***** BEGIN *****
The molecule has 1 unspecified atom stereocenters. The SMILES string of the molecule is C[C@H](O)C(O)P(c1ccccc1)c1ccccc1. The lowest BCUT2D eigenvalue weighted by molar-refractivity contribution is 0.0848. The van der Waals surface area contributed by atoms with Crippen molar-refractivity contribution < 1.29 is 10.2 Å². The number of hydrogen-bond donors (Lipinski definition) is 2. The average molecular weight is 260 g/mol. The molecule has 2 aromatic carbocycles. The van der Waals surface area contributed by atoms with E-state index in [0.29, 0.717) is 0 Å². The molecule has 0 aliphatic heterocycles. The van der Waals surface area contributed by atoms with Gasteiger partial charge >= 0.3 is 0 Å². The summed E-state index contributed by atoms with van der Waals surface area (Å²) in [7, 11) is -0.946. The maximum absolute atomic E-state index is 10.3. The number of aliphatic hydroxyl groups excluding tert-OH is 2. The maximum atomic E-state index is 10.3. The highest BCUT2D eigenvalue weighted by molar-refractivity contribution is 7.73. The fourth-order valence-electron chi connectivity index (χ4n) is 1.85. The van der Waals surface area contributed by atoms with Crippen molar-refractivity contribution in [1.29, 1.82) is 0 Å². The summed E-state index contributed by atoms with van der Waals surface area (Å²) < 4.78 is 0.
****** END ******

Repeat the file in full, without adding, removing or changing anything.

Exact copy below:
The molecule has 1 unspecified atom stereocenters. The SMILES string of the molecule is C[C@H](O)C(O)P(c1ccccc1)c1ccccc1. The lowest BCUT2D eigenvalue weighted by molar-refractivity contribution is 0.0848. The van der Waals surface area contributed by atoms with Crippen molar-refractivity contribution < 1.29 is 10.2 Å². The number of hydrogen-bond donors (Lipinski definition) is 2. The average molecular weight is 260 g/mol. The molecule has 2 aromatic carbocycles. The van der Waals surface area contributed by atoms with E-state index in [0.29, 0.717) is 0 Å². The molecule has 0 aliphatic heterocycles. The van der Waals surface area contributed by atoms with Gasteiger partial charge >= 0.3 is 0 Å². The summed E-state index contributed by atoms with van der Waals surface area (Å²) in [7, 11) is -0.946. The maximum absolute atomic E-state index is 10.3. The number of aliphatic hydroxyl groups excluding tert-OH is 2. The maximum atomic E-state index is 10.3. The highest BCUT2D eigenvalue weighted by molar-refractivity contribution is 7.73. The fourth-order valence-electron chi connectivity index (χ4n) is 1.85. The van der Waals surface area contributed by atoms with Crippen molar-refractivity contribution in [1.29, 1.82) is 0 Å². The summed E-state index contributed by atoms with van der Waals surface area (Å²) < 4.78 is 0.